I then took the Apokatana to a local wooded area and tested its slashing capabilities against a tree for about 10-15 swings—chunks of wood went flying. Even though the Apokatana isn't anything close to a dedicated heavy-duty chopper like the TOPS Knives El Chete (see my last Knives Illustrated article), it sure is a fun sword to get destructive with.
Finally, I wanted to see how easily the Apokatana could chop something with a shell. I was thinking about getting a coconut or a watermelon, but I thought that would have been a bit boring. So instead, I dug through my storage unit and found an old Spiderman skateboard helmet and gave it one good crack. Let's just say that I am glad no one was wearing it, because it split the helmet almost clean in half.
A Personal Defense Weapon
At this point, I am sold on the Apokatana's capabilities as a personal defense weapon. It may not be a practical everyday carry, but it is something that I would keep with my bug-out bag and in my trunk. It is a modern-day samurai tool for when SHTF and ammo is in short supply. The intimidation factor of being approached by someone wielding this rock-solid sword alone would be enough to keep the craziest (unarmed) aggressor at a distance.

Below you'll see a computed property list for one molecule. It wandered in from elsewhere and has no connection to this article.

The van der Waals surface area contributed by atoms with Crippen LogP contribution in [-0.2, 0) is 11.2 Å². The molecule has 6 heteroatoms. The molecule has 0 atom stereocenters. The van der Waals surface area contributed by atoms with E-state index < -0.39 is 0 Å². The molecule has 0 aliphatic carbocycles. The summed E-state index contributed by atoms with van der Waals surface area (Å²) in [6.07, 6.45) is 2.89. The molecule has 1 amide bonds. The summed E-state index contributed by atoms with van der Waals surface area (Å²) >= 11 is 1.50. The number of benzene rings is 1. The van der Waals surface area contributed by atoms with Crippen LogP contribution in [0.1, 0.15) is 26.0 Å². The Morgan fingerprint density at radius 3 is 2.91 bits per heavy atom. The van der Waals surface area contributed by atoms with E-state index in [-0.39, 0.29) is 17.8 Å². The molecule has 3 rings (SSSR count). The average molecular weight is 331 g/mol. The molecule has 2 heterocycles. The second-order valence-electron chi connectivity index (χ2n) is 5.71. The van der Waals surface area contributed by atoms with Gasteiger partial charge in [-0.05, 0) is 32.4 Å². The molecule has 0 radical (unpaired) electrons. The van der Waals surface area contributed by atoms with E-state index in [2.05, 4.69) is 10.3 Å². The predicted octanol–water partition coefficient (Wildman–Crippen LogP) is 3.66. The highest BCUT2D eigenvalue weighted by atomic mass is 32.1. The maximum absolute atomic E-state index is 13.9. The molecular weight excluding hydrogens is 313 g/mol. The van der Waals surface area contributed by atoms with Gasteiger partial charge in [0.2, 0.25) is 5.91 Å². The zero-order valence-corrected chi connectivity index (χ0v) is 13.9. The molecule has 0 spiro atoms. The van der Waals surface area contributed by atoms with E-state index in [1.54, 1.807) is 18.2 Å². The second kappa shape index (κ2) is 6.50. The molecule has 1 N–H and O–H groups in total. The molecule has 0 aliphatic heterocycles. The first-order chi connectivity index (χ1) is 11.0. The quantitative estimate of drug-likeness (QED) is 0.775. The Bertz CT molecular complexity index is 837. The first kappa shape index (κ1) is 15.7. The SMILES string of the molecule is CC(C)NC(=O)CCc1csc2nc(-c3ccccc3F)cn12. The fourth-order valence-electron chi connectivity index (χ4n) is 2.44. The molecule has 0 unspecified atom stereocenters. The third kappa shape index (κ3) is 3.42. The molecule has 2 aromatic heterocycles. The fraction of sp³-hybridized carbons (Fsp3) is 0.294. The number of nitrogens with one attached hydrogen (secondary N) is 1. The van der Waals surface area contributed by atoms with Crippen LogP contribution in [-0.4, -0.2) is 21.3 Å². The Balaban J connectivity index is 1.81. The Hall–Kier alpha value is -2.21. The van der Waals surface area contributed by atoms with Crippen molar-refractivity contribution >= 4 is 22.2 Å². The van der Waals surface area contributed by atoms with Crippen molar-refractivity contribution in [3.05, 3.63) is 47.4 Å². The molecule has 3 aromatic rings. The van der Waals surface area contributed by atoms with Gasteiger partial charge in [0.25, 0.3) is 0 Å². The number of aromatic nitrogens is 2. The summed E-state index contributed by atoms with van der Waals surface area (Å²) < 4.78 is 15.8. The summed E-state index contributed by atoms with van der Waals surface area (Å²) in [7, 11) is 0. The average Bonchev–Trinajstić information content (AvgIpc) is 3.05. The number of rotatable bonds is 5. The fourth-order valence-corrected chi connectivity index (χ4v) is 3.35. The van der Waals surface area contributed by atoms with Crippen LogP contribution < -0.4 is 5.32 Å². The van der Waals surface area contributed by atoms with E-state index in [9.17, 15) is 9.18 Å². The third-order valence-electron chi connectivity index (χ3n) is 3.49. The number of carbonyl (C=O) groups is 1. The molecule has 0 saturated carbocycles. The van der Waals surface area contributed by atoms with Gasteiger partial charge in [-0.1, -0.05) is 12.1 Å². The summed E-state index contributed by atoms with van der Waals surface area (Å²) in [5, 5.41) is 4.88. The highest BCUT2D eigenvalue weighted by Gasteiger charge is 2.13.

I would, of course, recommend formal sword training before you even consider utilizing a sword or any edged weapon for self-defense. I also believe that anyone currently training or who has trained in the sword arts would have a blast with this beast of a blade.
Have I mentioned that I love this blade? I have owned a lot of swords in my time, and have let almost all of them go. This is one sword that I think I will keep indefinitely.
From its perfectly balanced weight to its acid-etched finish, I can't find anything about this sword that I do not like. It's pretty much exactly the sword that I have always wanted. The only thing that would make me happier with it, is if came with the leather shoulder sling sheath as standard issue.
I don't know if we will ever see our troops carry a tactical katana on the battlefield, but if they did I would highly recommend the Zombie Tools Apokatana. It swings fast, accurately and is extremely deadly. I think Michonne from "The Walking Dead" needs an upgrade. KI
“THE BLADE IS 0.204-INCH THICK, WHICH MAKES IT FEEL LIGHT AND EASY TO SWING.”
The Apokatana earns its place in your bug-out kit as a solid self-defense champion.
xxx Above: The leather wrap on the scales looks great and seems fairly easy to change if it should wear out.
Above: The Apokatana blends classic styling with new materials and features for a traditional-meetstactical look and feel.
Left: The acid etch is giving the Apokatana a very rustic look. Below: This tactical sword requires a two-handed draw.
The author said the katana features perfectly balanced weight and that it swings fast. The Apokatana features a very solid tsuba (guard) that complements the fit and finish of this sword’s theme perfectly.